Lazy Susan Alternatives

Tips on the more practical ways to build a Lazy Susan cabinet. February 26, 2007

I'm doing a kitchen where the client wants frameless and two lower corner cabinet lazy susans. I've used the Rev-a-Shelf ones before - the ones where you hinge the doors and also the type where the doors are screwed to the pie cutouts on the trays and go around with them. When you're doing frameless, there's a problem with the door bottoms and tops, since they overlay on the box and need to align with the top/bottom edges of their neighbors. They cannot rotate into the opening because the box is in the way. Am I missing something, or is the fixed door lazy susan just not possible with frameless construction where you're going for consistent 2.5mm gaps? Am I better off recommending the hinge option in any case for long term durability? (I've used Blum for this and like it as far as I can tell.) Should I be looking at brands other than Rev-a-Shelf if top quality and weight capacity are primary concerns? The client doesn't want plastic and I know Rev-a-Shelf has wood and chrome wire options.

Forum Responses
(Cabinetmaking Forum)
From contributor M:
I would stay away from the susan with the attached door. I have regretted all 3 of the ones I used 15 years ago. No, you cannot line up your door with that type; besides, the tolerances with frameless are way too close to use them. Use a free swinging type with a 165 hinge on the main door and the cup hinges designed for the matching door.

From contributor P:
Run away! Even if you make the doors inset, they won't clear without a fair bit of side gap, and they'll fight you forever. The Rev-a-Shelf isn't stable enough to make it work consistently. I've got a nine-hour callback to remind me never to even consider one again! Use the Blum bi-folds and some 170-degree regular hinges - easy, quick, adjustable, forgiving.

From contributor G:
I just did two of these on a job. A lot harder than you would think. Do not get rev-a-junk hardware (really poorly designed and constructed). I would splurge and try Hefele. You need adjustability and you need the hardware to hold its setting, once you get it in place.

Anyway, you can drop the bottom of the cabinet into the toe kick plus some clearance. The top is a bit harder. I made the subtop under the granite in 5/8" apple ply (that I sanded down from 3/4") so it would not sag with the span of the lazy susan cabinet (still nervous about this) but the hardest part of the job is the perfect alignment needed. I included stiles at the sides of the cabinet so the lazy susan would have room inside to spin. Those stiles have to be perfectly parallel and also not tweaked. The center post must be in perfect alignment with these stiles exactly centered between them. Also, both doors must be exactly the same width. A nightmare of adjustment. I would try to talk a customer out of doing it, but it is cool to have a lazy susan, and useful. We made one with three trash containers.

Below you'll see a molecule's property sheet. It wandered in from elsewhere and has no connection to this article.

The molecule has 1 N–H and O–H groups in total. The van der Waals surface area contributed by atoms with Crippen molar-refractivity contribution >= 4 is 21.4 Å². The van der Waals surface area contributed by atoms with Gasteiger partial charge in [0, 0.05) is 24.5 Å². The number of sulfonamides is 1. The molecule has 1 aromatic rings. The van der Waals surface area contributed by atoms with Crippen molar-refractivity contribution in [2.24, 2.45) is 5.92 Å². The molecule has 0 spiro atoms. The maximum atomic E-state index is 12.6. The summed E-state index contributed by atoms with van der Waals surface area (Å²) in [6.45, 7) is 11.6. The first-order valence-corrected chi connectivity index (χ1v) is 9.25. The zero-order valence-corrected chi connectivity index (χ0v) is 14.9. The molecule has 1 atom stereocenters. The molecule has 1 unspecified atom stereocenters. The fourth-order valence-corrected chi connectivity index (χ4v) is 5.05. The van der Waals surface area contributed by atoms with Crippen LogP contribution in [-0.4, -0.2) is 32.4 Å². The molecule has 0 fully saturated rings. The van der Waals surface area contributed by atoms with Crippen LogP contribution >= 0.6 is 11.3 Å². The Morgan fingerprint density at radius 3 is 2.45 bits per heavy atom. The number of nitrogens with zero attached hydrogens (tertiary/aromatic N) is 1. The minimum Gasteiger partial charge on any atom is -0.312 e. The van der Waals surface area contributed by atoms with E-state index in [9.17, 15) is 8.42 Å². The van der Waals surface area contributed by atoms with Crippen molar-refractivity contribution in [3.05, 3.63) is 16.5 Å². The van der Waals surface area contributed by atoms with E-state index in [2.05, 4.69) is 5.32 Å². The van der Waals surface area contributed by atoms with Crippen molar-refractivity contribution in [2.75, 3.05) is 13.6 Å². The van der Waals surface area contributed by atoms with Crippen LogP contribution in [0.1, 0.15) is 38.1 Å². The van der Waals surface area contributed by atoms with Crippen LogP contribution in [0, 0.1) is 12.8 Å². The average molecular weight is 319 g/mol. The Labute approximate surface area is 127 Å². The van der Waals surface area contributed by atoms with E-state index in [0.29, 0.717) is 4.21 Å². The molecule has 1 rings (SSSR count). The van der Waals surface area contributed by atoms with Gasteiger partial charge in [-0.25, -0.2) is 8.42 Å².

From contributor R:
I've never attached the doors to the lazy susan, and never will. Regardless of the mechanicals, the looks of it (pictured in my head) made that decision for me. I either hinge both doors separately, or piano hinge them together, whichever the customer prefers.

From contributor K:
You don't need to put a susan on the pole hardware. Put them on shelves on a 12" (1000 lb.) swivel with a stop (costs $7), and it doesn't matter if it is face frame, frameless or inset.

Top Ten (okay, twelve) benefits:
1. Type of door or cabinet style is no longer an issue.
2. Each susan independently rotates, so less weight to move.
3. Because the susan is on a shelf and rotates in the same footprint, you can also store things to the left and right of it, utilizing the whole cabinet.
4. Because they sit on shelves, no more items falling behind the susan, jamming the rotation.
5. They glide much more smoothly, and with the stop built into the swivel, they return to start position much easier.
6. You can add appliques to dress up the front of the susan, and command more money for little investment. Or add decorative railings, inlays, etc. - things to set you apart.
7. It is the only option that utilizes the whole corner cabinet for storage.
8. Being on a shelf, you can do as we do, and make the middle one height-adjustable, making it more customizable for the customer's contents.
9. They are easy to assemble. Less labor = more money for you.
10. You can command a premium for wood vs. plastic, and make more money.
11. There is no pole in the way, so you can store more items and whatever you want (i.e. - pots and pans, bottles, tupperware, etc.)
12. Being that it is not mounted on a pole, there will be no need for future service calls to adjust it due to house movement (those are fun... especially inset - not!), thereby letting you keep more of the profit.

If you are doing inset cabinets, you'll want to make or buy a 31" susan.

Sorry for the crude drawing of the corner cab... on break and need to get back to work.

Click here for higher quality, full size image

From contributor A:
Contributor K is right on! I don't do these cabinets any other way. Whichever way you choose to do it, keep the doors mounted separate from the susan, in my opinion.